Macchi Frantercula

 "The discovery of new superconductor technology renewed the Age of the Flying Boat. The Schneider Cup was organized again in 2131 after two hundred years of absence. Italian Macchi company beat the French, British and American competitors with a splendid record of 640 kmph with its new Fratercula model, which combined powerful engines with aerodynamic shaping and solar panel wings."

This MOC was built for my LUG Palikkatakomo's spring contest of Kilpuri (a racer; I came up with that one). The contest had a piece limit of 300 (this model has only 170 pieces though, including the stand). I was 8th of 17 contestant, so a smidgen over the middle line; I'm more proud of being the only non-land-based racer, and one of the three not moving on wheels.

The piece limit urged me to use some weird, larger pieces to build the racer. I bought those solar panel parts of Mars Exploration Rover from 2003 few months ago (apparently I have the whole set of them) and definitely wanted to use them here. The first idea was a space sailing boat with one of those panels as the sail; the orange boat hull was built for it. I also made a big engine with the medium azure corner panels (from early Friends horse trailer) but couldn't really compose a decent space clipper with additional engine! The designs felt random and out of focus, so I turned to some other ideas. A frame of other curved medium azure panels formed a nice rigging for the engines, and I hung the boat part in the middle of it.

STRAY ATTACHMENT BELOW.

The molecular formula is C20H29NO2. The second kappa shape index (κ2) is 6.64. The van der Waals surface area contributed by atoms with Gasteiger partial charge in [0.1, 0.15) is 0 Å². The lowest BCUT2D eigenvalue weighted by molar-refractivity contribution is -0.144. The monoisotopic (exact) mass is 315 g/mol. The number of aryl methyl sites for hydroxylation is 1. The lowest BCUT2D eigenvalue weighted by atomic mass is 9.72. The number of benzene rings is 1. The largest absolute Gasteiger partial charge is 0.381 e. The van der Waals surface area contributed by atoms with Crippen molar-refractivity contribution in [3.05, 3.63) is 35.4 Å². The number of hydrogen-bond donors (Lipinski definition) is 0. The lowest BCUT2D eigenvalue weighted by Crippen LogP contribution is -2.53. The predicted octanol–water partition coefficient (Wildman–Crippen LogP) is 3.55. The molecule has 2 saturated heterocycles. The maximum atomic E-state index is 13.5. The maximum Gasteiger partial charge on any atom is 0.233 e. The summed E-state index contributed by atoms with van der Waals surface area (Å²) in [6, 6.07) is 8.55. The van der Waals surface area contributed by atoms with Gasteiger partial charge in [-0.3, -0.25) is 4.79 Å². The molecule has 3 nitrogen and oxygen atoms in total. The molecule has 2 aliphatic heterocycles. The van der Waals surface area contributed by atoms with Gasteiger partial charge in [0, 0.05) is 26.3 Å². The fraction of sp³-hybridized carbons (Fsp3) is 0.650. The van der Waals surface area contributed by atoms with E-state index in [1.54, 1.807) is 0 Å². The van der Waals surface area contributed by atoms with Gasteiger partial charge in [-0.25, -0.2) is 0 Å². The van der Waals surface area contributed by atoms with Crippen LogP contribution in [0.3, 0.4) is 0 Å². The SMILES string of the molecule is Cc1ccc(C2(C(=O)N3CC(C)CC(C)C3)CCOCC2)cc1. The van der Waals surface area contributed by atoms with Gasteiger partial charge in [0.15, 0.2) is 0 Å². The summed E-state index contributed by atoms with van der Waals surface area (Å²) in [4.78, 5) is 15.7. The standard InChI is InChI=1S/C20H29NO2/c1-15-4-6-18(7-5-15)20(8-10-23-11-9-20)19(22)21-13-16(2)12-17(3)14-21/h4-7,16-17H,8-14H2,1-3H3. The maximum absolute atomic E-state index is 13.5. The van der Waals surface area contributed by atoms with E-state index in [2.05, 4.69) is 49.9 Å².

The design is unsurprisingly inspired by Miyazaki's aeroplanes, especially the flying boats on Porco Rosso (which is my favourite movie). As crazy at some of those planes look, they're closely based on real flying boats. They're weird, beautiful type of machinery! My take is a futuristic racing plane, but I wanted to keep lot of the classic elements, especially on the hull. The solar panels ended up in the wings, and while they're not very deeply integrated into the MOC, they have certain "thin" quality usually absent from brick-built aeroplanes. The finishing touches included a unusually connected tail and a number 2 on the top - to clearly mark it as a racing vessel. 

The stand is a simple affair, with a joint for adjusting the angle. I the cool thing of it is that the plane doesn't connect to it but just rests on it; the slopes on the midsection of the hull obviously match their inverted counterparts. It's pleasant.

- Eero. 


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